Salade Nicoise

This classic composed salad originated in the French city of Nice (literally, it means, “Salad of Nice”). Nice is on the Mediterranean coast, and the ingredients of this salad are typical of the Mediterranean style of healthy eating–fresh seasonal vegetables, olives and fish.  Make this when it’s hot outside, and serve it with crusty bread, some white wine and your best friends.

Boston lettuce
1/2 lb. green beans, cut in half lengthwise
1 lb. baby Yukon gold potatoes
4 eggs, hard cooked and cut in half
1/2 red bell pepper, seeded and thinly sliced
1 pint cherry or grape tomatoes, halved
1/2 cucumber, peeled and thinly sliced
1/2 fennel bulb, halved lenthwise and thinly sliced
2 (6 oz.) cans water-packed tuna, either albacore or chunk light, drained
1/4 cup Nicoise or Kalamata olives, pitted
2 T. fresh Italian parsley, finely chopped
2 green onions, thinly sliced
Salt and freshly ground pepper
Vinaigrette (see recipe in sidebar)

Bring a large pot of water to a boil. Add the green beans and cook for about 2 minutes. Remove them from the water with a slotted spoon and run them under cold water to stop cooking. Set them aside.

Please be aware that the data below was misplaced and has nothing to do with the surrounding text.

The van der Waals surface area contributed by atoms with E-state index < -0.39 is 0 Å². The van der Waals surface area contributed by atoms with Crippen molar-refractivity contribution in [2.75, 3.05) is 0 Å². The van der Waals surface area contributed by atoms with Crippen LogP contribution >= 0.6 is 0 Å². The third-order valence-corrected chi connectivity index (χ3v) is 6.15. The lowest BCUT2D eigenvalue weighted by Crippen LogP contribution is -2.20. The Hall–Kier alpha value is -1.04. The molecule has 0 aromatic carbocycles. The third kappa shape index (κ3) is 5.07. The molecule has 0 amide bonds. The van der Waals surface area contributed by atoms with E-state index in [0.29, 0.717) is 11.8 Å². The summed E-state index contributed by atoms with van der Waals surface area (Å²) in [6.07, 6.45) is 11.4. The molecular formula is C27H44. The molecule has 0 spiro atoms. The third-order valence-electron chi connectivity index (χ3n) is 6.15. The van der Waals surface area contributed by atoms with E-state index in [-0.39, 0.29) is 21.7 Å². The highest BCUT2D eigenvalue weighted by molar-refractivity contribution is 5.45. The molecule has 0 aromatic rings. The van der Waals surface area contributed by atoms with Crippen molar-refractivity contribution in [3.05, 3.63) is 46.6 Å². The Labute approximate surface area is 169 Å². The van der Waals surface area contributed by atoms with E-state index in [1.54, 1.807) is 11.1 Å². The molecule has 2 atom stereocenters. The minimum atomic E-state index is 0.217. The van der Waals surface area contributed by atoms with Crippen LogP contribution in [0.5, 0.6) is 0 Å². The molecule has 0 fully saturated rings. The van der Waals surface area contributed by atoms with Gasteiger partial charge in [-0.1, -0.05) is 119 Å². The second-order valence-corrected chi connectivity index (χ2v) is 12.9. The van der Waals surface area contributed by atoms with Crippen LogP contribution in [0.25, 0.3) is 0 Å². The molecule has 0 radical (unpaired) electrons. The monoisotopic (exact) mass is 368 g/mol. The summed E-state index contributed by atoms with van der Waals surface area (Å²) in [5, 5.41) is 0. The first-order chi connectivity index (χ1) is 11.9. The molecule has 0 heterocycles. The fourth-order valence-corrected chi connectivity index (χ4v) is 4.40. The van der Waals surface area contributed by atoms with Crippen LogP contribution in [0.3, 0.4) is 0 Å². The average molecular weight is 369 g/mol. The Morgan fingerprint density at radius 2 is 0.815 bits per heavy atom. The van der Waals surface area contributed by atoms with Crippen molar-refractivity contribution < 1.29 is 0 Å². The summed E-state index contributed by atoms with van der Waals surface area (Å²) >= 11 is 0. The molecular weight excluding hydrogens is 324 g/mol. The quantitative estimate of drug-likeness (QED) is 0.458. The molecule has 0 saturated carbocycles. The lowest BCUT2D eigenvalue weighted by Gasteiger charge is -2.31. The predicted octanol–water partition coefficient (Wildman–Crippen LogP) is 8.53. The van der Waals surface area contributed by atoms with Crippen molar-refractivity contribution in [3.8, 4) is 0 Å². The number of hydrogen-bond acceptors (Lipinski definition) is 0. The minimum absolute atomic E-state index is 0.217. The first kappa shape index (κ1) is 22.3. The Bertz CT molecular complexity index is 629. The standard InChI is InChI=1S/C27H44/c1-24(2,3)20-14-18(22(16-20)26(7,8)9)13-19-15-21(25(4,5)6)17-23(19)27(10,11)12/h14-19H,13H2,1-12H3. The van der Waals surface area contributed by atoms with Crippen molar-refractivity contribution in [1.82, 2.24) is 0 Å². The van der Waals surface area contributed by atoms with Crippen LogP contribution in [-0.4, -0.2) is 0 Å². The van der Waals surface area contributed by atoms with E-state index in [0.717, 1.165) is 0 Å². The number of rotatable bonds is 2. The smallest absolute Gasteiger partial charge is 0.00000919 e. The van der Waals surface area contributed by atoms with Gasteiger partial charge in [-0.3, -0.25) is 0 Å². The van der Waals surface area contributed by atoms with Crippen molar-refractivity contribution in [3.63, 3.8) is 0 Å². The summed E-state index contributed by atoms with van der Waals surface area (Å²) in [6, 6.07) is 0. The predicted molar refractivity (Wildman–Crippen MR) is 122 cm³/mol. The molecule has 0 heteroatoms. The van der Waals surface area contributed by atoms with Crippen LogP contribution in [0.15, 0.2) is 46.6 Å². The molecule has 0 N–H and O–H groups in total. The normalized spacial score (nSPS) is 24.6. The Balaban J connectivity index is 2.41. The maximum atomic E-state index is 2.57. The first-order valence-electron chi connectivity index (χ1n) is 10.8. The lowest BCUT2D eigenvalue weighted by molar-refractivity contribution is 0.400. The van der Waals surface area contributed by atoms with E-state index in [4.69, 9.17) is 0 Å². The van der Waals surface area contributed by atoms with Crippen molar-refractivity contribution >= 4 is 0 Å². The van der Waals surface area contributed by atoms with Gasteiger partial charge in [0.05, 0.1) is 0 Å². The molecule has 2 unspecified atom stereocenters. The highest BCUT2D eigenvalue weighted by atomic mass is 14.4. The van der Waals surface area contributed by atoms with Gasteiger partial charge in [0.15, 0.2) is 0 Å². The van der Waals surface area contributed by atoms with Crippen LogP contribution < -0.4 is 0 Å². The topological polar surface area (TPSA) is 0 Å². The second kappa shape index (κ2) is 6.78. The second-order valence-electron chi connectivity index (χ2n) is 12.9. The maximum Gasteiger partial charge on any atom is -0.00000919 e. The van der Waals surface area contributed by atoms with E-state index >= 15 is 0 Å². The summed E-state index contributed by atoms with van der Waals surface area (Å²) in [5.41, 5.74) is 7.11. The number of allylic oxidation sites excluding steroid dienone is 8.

In the same pot, boil the potatoes until they are just tender. Drain and set aside.

Cover eggs with water in a small pot and bring to a boil. Boil one minute and then cover and turn off the heat and let sit for 10 minutes. Drain and run under cold water.

Line a large platter with Boston lettuce leaves gently torn into large pieces. Place potatoes in the center and surround them with green beans.

Layer tomatoes, fennel, and other vegetables on top. Use your imagination to make it colorful and visually appealing. If you’re not a fennel fan, skip it. (But do give it a try first. It’s really refreshing and will pleasantly surprise your guests with its taste of anise!)

For the final layer (see photo at top of page) add the tuna in big chunks, eggs, olives, and a generous sprinkle of chopped green onion and parsley. Classically, Salade Nicoise ingredients are tossed with vinaigrette individually before they are layered onto the salad, but I skipped this step and let guests add their own vinaigrette at the table. That way you can use as much, or as little, dressing as you like. Leftovers keep better too.

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